BMW 1 Series Uses Off-Center Steering Wheels. Here’s Why.
BMW’s reasoning is simple—it has to do with the way you sit.
Ever take a look at the inside of your BMW and eye it up, only to notice that things aren’t exactly as they seem? Well, with this technical post for the 1 series, it was time to find out what’s the story behind one of the little-known oddities behind modern cars.
The full numbers were found when they were installing race seats in a 135. Since the offset is known by SAE J1100 standards for vehicle dimensions, it was decided to see what would happen if a new race seat was installed using the “correct” geometry from the car.
During disassembly, it was found that the OE seats are not centered on their mounting points, but symmetrically, they use the same angle for both driver and passenger seat. The steering wheel is mounted 10 millimeters towards the center of the car in relations to the seats, as well, as having its axis tilted two degrees inboard as well.
Naturally, you’re going to find that your view is slightly towards the center of the car most of the time while driving just due in part to where the car sits in a lane. This slightly off-centered view masks the offset of the steering wheel, and in combination with some other visual trickery, fools the mind into thinking everything were lined up perfectly straight. BMW, you clever beast.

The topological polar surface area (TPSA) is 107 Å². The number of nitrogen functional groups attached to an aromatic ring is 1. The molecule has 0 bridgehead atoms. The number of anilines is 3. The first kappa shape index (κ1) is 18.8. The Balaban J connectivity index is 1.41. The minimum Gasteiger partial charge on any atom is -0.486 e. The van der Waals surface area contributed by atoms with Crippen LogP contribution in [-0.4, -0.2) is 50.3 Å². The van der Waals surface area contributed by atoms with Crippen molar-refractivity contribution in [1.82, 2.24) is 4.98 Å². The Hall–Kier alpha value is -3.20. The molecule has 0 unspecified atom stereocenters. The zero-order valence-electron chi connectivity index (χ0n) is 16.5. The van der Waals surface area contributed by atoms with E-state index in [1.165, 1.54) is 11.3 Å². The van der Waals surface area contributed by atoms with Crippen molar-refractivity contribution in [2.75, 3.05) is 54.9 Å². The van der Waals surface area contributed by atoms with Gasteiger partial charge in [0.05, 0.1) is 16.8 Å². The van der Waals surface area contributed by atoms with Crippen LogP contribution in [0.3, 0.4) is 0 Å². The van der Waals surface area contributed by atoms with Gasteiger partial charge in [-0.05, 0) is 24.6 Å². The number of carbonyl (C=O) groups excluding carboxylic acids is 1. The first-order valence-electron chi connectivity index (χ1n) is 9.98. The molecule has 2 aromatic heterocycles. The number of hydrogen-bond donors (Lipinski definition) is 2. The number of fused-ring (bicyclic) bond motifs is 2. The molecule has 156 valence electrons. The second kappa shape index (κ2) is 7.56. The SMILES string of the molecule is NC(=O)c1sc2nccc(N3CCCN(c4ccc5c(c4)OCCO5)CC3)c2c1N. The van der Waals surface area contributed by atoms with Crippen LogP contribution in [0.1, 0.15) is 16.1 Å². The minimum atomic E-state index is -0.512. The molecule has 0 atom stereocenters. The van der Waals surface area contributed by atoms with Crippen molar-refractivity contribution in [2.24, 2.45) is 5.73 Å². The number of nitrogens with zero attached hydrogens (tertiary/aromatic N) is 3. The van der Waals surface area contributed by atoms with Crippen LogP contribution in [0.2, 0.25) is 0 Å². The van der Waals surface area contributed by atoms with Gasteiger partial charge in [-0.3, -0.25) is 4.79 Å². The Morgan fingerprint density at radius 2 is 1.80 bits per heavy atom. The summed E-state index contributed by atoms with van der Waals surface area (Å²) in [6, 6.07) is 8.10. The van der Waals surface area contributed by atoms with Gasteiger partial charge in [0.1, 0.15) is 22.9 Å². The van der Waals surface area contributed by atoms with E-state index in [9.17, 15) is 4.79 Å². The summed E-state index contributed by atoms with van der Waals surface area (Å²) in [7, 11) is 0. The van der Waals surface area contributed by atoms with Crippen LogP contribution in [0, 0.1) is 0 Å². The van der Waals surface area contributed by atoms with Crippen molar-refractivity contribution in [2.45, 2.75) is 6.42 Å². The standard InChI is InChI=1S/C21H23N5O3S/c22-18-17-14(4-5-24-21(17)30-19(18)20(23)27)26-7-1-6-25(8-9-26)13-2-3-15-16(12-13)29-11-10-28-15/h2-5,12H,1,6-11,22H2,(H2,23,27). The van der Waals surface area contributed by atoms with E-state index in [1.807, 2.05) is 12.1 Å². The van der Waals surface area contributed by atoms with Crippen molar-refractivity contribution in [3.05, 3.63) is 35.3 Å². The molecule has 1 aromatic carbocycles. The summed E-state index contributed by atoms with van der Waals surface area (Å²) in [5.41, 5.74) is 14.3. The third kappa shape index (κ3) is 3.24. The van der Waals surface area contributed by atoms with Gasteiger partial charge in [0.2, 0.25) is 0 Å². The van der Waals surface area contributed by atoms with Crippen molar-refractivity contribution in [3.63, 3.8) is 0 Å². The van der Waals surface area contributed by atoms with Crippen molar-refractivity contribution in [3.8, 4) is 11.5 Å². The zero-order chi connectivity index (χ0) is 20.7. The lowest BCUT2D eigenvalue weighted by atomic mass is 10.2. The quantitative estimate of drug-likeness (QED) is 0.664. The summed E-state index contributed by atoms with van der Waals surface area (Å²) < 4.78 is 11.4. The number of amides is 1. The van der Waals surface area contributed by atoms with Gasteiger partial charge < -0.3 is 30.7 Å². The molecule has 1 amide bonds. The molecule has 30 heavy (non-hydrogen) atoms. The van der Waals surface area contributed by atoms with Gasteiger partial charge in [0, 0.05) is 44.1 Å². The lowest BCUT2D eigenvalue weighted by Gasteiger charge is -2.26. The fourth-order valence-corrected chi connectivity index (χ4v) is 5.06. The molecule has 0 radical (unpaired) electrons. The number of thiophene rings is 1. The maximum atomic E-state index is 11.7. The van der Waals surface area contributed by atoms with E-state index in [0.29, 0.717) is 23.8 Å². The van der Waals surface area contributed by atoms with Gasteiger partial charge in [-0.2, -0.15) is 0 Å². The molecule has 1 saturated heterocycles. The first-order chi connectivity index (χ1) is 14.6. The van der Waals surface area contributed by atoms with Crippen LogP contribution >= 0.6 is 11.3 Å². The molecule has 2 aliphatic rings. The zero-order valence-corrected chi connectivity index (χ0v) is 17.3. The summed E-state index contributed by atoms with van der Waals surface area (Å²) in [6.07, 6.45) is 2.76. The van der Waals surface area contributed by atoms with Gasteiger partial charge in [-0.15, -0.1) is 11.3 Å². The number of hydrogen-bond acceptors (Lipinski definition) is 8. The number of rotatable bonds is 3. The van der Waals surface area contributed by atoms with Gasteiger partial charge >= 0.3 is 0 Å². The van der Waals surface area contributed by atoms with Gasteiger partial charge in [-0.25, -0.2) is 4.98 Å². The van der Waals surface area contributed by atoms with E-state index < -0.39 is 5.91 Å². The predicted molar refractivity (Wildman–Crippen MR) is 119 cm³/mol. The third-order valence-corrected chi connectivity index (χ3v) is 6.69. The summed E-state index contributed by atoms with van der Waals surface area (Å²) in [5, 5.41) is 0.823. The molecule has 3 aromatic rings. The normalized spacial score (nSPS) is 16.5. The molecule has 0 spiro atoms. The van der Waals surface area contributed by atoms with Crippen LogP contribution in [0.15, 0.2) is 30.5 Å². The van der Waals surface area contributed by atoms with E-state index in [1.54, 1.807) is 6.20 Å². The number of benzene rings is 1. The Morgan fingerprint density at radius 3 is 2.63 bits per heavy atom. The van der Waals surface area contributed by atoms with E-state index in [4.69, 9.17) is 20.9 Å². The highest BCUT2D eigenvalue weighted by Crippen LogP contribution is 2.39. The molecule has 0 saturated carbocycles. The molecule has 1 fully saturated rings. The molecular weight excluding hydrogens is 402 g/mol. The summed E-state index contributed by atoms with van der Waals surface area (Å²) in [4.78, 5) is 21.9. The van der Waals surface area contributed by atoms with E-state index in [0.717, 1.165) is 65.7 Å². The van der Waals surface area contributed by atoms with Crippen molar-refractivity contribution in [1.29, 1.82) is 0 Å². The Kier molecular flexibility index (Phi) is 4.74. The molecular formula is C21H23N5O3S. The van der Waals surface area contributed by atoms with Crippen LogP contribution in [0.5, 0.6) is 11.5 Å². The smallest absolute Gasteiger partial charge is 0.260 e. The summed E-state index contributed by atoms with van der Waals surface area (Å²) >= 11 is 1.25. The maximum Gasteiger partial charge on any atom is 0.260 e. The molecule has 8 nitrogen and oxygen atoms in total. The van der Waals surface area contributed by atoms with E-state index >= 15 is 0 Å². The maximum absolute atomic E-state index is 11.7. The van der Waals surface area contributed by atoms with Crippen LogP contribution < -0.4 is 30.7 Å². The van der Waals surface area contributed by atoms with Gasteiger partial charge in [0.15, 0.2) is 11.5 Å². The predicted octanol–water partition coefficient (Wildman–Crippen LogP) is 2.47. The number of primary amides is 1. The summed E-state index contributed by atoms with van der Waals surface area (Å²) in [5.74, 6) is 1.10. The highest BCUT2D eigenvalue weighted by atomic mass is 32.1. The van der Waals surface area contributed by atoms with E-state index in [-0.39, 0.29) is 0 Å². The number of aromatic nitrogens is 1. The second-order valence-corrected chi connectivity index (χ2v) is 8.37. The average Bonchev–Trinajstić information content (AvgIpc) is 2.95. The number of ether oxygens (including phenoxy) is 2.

Essentially, the center-line of the steering axis would meet with the center-line of the car somewhere just shy of 35 feet in front of the car. Since everything else is aligned for this, a practice mock-up of the race seat felt “off.” Ultimately the OE angles and off-center steering wheel position will be retained for the racing seat as well.